I had never heard any
of the String Quartets by Egon Wellesz
before listening to this CD. Furthermore,
I guess that they will be a new experience
to many enthusiasts of 20th
century music. In fact, I imagine that
he is hardly a ‘household’ name. Yet
hearing these three quartets a couple
of times, suggests to me that Wellesz
is a composer that desperately needs
to be re-discovered. Let us hope that
this CD signals a revival.
It is not the place
to give a biographical account of the
composer, but perhaps six facts may
help the listener ‘situate’ these pieces
without having to consult Grove:-
- Egon Wellesz was born in Vienna
- Before studying composition with
Schoenberg, he was primarily a musicologist
– specialising in 18th
century opera and Byzantine music.
- He wrote the first book-length study
of Arnold Schoenberg.
- He came to the United Kingdom prior
to the Second World War and settled
in Cambridge, where he became, to
a certain extent, an ‘honorary English
- His catalogue includes nine excellent
- He used serial methods without becoming
beholden to them.
Although none of these
three quartets presents insurmountable
problems to the open-minded listener,
it is certainly fair to say that the
Third is by far the most approachable.
It was composed towards the end of the
Great War in June 1918 whilst Wellesz
was on a family holiday in the spa town
of Altaussee. Calum MacDonald explains
that at this time the composer was "at
a stylistic crossroads, pondering how
he could synthesise a number of competing
inspirations including Mahler, Schoenberg,
impressionism by way of Ravel and Debussy,
and of course Bartók." Interestingly,
Wellesz’s forefathers hailed from Hungary.
The problem was to
a certain extent resolved by turning
to Baroque models that were familiar
to him from his musicological studies
of that period. However this is no pastiche:
each of these movements is written in
the tradition of Brahms as re-presented
The Third Quartet
Op.25 is by far the longest work
on this CD, lasting just shy of half
an hour. There are four movements "in
the succession of slow-fast-slow-fast."
The first unfolds with a theme that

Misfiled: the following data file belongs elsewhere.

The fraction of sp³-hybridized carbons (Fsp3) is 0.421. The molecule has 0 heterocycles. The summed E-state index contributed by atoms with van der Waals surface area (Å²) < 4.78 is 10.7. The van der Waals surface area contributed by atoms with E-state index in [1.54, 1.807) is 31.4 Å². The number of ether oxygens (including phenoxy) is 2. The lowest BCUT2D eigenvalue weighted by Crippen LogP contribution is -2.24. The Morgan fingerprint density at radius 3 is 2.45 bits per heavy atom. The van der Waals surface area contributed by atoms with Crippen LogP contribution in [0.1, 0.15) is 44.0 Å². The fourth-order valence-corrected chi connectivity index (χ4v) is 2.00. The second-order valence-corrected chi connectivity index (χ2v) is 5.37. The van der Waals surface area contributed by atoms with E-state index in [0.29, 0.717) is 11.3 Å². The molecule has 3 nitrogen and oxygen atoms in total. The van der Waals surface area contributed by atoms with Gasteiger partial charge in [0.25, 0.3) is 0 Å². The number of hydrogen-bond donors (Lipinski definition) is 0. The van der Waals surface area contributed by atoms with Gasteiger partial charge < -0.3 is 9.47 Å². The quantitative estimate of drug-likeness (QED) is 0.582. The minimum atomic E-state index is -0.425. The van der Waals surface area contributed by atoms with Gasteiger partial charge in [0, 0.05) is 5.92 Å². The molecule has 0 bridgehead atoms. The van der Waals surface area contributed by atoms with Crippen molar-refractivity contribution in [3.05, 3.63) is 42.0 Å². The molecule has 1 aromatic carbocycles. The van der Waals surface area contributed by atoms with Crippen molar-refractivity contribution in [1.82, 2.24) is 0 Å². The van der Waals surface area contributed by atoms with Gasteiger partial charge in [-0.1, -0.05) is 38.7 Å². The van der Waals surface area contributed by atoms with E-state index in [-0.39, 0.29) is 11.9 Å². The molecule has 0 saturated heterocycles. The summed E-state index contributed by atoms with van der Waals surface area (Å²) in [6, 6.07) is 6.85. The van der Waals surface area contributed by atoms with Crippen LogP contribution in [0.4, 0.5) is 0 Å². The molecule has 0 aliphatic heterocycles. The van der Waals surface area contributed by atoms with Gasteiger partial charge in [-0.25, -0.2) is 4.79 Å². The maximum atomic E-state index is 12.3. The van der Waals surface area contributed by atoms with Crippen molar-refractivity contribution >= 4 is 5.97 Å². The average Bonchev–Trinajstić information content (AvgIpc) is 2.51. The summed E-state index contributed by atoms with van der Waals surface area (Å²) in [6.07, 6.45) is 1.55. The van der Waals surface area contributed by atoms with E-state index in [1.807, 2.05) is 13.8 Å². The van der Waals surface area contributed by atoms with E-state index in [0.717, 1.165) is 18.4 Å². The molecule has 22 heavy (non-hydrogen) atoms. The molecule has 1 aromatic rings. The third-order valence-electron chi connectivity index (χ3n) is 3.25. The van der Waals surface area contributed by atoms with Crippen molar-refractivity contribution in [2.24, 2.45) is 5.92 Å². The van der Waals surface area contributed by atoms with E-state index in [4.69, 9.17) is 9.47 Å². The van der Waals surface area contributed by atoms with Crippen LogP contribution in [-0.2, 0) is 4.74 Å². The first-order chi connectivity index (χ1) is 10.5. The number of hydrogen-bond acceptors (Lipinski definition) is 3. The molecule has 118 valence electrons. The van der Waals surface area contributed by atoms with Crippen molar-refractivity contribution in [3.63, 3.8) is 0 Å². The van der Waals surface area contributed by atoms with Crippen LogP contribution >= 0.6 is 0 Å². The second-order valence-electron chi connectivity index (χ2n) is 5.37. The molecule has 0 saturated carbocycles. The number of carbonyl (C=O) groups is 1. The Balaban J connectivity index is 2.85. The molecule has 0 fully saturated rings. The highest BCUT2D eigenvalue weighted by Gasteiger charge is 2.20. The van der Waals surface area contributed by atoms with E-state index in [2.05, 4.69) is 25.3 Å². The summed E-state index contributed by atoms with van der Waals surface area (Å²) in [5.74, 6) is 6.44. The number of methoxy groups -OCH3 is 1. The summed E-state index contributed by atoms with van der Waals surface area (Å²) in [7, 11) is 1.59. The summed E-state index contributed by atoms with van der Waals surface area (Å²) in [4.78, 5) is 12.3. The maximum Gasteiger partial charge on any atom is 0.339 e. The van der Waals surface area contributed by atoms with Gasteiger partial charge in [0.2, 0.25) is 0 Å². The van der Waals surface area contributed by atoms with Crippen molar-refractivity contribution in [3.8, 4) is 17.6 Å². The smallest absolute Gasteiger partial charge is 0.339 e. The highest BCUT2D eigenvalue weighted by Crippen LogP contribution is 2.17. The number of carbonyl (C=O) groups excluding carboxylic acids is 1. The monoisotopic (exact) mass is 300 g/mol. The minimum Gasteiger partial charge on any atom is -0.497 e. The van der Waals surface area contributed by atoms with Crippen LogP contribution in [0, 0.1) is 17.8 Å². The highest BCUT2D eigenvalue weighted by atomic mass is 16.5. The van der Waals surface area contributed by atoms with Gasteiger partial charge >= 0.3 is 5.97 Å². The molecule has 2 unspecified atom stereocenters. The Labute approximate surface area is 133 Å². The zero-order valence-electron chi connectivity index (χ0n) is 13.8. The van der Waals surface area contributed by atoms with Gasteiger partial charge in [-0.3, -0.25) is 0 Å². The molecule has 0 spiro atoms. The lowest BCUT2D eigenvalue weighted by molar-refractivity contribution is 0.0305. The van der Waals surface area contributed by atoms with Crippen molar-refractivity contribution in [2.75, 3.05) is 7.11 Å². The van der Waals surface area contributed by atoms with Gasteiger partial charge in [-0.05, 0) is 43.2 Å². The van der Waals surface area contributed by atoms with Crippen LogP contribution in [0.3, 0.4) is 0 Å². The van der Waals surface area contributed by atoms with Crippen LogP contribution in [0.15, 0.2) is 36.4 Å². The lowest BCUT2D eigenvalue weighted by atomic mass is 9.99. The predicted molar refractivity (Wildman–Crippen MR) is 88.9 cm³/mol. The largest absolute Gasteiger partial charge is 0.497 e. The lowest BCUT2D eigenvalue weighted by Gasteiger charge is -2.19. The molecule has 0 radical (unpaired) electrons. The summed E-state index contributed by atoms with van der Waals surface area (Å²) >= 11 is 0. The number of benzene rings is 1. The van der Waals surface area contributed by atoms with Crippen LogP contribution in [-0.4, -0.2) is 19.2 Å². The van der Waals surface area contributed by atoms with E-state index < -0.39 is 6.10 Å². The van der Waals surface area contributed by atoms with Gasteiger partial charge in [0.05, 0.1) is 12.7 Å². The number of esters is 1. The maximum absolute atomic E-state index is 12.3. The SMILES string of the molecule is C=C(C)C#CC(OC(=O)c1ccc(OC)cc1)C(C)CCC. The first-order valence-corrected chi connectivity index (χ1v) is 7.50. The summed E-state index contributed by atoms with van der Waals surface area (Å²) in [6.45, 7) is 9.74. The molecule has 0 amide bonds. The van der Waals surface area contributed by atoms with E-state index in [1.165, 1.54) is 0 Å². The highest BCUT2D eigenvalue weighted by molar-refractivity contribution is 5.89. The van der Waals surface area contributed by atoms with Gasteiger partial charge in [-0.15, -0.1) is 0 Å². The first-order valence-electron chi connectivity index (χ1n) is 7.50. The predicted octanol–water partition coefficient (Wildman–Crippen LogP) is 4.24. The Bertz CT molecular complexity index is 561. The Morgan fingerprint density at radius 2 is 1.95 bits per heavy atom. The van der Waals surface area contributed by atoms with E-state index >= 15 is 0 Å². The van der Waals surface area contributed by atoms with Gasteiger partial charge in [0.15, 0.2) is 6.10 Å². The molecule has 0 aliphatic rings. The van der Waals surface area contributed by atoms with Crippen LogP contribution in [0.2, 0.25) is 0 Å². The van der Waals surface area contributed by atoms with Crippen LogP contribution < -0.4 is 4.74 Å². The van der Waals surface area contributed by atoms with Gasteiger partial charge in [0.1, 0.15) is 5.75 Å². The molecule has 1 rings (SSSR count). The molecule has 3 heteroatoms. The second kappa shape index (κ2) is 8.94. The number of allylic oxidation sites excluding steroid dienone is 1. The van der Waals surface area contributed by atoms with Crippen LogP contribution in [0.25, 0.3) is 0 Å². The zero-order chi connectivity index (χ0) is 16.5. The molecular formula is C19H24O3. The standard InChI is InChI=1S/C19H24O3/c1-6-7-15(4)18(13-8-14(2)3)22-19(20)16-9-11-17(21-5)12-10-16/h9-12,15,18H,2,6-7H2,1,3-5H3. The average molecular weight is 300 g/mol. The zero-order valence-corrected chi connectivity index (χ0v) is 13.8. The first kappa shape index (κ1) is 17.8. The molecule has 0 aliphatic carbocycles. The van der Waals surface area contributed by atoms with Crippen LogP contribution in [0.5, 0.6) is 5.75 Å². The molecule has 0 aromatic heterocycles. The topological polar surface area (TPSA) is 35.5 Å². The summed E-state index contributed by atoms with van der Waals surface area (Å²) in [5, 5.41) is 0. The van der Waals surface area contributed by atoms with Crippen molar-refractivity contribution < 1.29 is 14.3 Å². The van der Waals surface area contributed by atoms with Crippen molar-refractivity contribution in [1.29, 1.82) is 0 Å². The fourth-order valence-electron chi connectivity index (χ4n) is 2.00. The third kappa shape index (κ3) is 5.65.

is ‘highly chromatic’ yet is followed
by a ‘more diatonic second phrase.’
It is this stylistic dichotomy that
informs much of this quartet. The listener
cannot help but be of some impressionistic
tendencies in this movement – nodding,
quite naturally to Debussy. And finally,
look out for what is virtually a ‘folk
The second movement
is in complete contrast. It is signed
to be played ‘passionately turbulent’
and that is exactly what happens. Perhaps
this music comes closest to being a
reaction to the catastrophic events
in the world at that time. It is described
as being a kind of ‘danse macabre’.
There is a slight respite in the central
‘trio’ section when the music once again
glances towards Claude Debussy.
The third movement,
‘very flexible’ is the emotional heart
of this work – it is perhaps the nearest
that this work comes to having an English
accent. It would be easy to hear intimations
of Vaughan Williams in some of this
music. Wellesz juxtaposes chorale-like
phrases with instrumental recitative
and block chords. It is deep music and
infinitely rewarding to the listener
who is prepared to concentrate and to
allow this music to speak to them.
The fourth and final
movement arrives almost unexpectedly
and banishes all care. We are back to
the Baroque model here with its ‘contrapuntal
gigue’ that has an Italianate feel to
it and is followed by a ‘witty fugato.’
Look out for RVW again! However, the
movement and the work end on a positive
note. It seems as if the Great War is
now but a memory.
The Fourth Quartet
Op. 28, composed in 1920, is much
more in line with listeners’ expectations
of music composed by the luminaries